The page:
Doors – Live in Vancouver 1970 (CD review)

Doors – Live in Vancouver 1970 (Bright Midnight / Rhino) CD review 

The Beatles and the Doors both ended their careers in the same year (1971).  Yet, both bands have taken a very different approach to their unreleased material.  The Beatles’ camp has been extremely stingy; never releasing a proper live album, while keeping countless hours of unreleased footage still locked in the archives.  By contrast, the remaining Doors formed their own record label, Bright Moon in 2000, specifically to release previously unheard material.  Live in Vancouver 1970 is their eighteenth (!) collection in ten years.

As with their other sets, this concert is complete, with no fixes and no edits.  So, there are several points where the band stops and has to tune (at one point while waiting, Jim Morrison bums a cigarette from a member of the audience, then complains about the humming of the air conditioning in the arena).  The show opens with “Roadhouse Blues” and “Alabama Song (Whiskey Bar),” which Morrison reads rather coolly.  But, then things start to heat up – they turn in a ferocious version of “Five to One,” while the guitar on the next track, “When the Music’s Over” sounds like a buzz saw at the beginning.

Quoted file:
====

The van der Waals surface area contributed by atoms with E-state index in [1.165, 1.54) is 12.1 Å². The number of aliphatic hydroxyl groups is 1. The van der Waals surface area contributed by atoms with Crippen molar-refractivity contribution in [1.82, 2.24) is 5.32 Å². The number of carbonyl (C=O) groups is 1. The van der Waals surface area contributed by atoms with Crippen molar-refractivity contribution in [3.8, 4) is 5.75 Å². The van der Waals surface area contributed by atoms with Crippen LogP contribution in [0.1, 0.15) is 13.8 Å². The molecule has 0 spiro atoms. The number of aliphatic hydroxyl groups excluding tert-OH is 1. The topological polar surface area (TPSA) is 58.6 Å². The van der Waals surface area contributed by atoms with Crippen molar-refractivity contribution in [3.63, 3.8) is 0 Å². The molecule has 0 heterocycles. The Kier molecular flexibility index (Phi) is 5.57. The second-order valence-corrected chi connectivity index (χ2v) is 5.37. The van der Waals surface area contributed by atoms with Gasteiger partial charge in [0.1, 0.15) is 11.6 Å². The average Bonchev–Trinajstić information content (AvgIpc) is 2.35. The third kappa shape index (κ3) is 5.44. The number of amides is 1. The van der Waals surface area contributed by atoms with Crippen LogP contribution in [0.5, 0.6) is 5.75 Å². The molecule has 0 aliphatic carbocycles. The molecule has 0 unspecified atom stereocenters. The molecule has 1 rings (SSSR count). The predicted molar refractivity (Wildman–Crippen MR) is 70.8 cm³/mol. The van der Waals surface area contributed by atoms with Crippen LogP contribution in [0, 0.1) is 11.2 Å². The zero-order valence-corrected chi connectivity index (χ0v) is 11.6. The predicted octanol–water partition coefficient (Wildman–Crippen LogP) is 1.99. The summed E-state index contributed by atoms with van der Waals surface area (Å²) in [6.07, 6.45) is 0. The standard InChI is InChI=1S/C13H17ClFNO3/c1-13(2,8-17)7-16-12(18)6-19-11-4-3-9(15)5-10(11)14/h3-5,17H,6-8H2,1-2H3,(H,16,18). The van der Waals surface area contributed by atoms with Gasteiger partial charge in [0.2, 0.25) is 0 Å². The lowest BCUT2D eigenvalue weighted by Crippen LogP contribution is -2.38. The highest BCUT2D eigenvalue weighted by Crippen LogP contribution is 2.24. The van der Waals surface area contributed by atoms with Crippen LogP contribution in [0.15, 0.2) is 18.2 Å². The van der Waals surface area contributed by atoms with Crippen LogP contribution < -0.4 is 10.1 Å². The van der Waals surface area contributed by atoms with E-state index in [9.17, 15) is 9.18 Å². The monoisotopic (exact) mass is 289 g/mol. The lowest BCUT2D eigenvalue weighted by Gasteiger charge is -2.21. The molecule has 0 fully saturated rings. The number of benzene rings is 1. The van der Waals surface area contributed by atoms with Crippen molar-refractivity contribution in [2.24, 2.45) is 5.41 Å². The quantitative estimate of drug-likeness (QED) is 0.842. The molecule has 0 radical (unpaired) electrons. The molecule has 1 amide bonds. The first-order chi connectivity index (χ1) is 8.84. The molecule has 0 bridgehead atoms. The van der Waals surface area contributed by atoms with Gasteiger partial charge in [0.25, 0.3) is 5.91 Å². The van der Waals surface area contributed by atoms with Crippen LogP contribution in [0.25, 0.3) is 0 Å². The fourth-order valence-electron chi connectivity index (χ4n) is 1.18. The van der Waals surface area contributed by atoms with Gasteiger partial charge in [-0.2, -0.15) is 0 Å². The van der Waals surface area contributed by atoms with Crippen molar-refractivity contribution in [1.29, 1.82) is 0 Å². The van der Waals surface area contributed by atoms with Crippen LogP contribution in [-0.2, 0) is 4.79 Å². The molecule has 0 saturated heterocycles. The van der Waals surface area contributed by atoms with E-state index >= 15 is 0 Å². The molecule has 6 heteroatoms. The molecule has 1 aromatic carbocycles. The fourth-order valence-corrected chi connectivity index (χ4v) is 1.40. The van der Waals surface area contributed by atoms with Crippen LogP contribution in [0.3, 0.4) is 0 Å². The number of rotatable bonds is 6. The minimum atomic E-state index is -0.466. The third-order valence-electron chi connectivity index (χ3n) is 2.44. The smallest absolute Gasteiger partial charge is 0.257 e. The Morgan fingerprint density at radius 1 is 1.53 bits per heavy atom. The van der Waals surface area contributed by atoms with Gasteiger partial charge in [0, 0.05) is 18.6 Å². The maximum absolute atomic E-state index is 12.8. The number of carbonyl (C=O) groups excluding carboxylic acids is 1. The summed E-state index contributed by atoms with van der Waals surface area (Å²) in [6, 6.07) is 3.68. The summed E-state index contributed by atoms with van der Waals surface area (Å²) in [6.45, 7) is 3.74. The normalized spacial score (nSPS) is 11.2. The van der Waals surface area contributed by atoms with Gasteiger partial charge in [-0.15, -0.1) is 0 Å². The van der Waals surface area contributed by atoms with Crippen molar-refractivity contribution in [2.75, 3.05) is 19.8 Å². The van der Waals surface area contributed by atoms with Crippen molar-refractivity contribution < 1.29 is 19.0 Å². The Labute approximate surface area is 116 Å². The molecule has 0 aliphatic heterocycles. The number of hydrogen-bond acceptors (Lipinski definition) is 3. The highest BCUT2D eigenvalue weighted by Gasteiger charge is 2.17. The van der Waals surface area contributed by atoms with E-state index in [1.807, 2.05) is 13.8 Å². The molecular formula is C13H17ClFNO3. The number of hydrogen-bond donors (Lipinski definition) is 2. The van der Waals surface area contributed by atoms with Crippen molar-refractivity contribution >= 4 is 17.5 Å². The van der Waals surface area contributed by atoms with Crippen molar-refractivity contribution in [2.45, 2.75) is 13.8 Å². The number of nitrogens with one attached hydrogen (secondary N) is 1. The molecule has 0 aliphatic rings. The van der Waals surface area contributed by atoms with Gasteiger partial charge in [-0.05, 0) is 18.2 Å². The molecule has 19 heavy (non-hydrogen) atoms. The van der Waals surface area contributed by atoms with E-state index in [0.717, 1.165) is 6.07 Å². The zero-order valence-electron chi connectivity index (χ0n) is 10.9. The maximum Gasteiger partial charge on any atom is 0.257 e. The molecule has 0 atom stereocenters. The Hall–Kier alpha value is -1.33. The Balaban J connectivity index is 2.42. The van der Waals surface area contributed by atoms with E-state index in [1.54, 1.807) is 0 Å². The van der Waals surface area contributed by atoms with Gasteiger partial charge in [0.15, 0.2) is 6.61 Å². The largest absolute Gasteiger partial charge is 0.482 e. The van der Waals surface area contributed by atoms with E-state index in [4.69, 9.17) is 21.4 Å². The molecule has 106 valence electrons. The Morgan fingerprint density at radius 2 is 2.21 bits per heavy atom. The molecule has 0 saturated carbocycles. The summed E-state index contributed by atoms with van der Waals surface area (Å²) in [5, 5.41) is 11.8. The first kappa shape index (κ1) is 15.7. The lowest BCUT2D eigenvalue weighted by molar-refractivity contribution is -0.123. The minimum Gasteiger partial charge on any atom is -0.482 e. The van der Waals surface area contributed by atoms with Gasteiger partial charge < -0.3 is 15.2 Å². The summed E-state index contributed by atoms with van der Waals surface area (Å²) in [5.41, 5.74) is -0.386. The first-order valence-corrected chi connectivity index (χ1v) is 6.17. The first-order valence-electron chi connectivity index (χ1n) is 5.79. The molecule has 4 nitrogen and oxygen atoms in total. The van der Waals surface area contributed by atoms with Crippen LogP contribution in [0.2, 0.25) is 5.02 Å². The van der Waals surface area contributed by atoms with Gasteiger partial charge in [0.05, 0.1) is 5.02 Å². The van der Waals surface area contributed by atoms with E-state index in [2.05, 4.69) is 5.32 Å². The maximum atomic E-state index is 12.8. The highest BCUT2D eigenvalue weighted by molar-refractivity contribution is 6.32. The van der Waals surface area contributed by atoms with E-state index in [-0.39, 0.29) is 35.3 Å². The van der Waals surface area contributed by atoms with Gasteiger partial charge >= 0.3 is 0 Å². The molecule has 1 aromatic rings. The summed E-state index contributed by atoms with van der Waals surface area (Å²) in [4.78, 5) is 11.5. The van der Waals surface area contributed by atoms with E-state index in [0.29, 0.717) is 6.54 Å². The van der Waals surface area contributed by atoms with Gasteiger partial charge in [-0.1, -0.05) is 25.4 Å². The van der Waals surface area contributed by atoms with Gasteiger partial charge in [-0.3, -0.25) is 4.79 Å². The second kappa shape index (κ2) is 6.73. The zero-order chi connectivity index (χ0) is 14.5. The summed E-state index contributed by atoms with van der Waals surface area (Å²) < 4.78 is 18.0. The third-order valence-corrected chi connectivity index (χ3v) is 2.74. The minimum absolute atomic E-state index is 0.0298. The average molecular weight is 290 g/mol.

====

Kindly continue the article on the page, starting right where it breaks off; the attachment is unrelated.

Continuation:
While having guests on stage wasn’t a complete rarity for the group, being joined by blues legend Albert King was a special event.  The band runs through four classic blues tracks, giving King plenty of room to shine with his biting solos; a welcome change from guitarist Robby Krieger’s more jazz-influenced, restrained fretwork.

On a side note, this concert was from a time when guitar techs weren’t quite commonplace – there’s a point where they take over five minutes for both Krieger and King to get in tune, while the audience audibly gets restless – it’s unbelievable to think of this happening today.  Disc two contains only two songs, “Light My Fire” and “The End,” both almost 18 minutes in length, which gives plenty of opportunity for everyone to stretch out a bit.  Yet, especially with “Light My Fire,” Morrison’s adlibbing is quite focused, effortlessly shifting between “Fever,” “Summertime,” and “St. James Infirmary Blues” in the middle of the song.  The quality of the recording is not as good as some of their other releases, yet is still on-par with other concerts recorded at the time.  Plus, this collection gives a rare opportunity to hear the Doors outside the US. –Tony Peters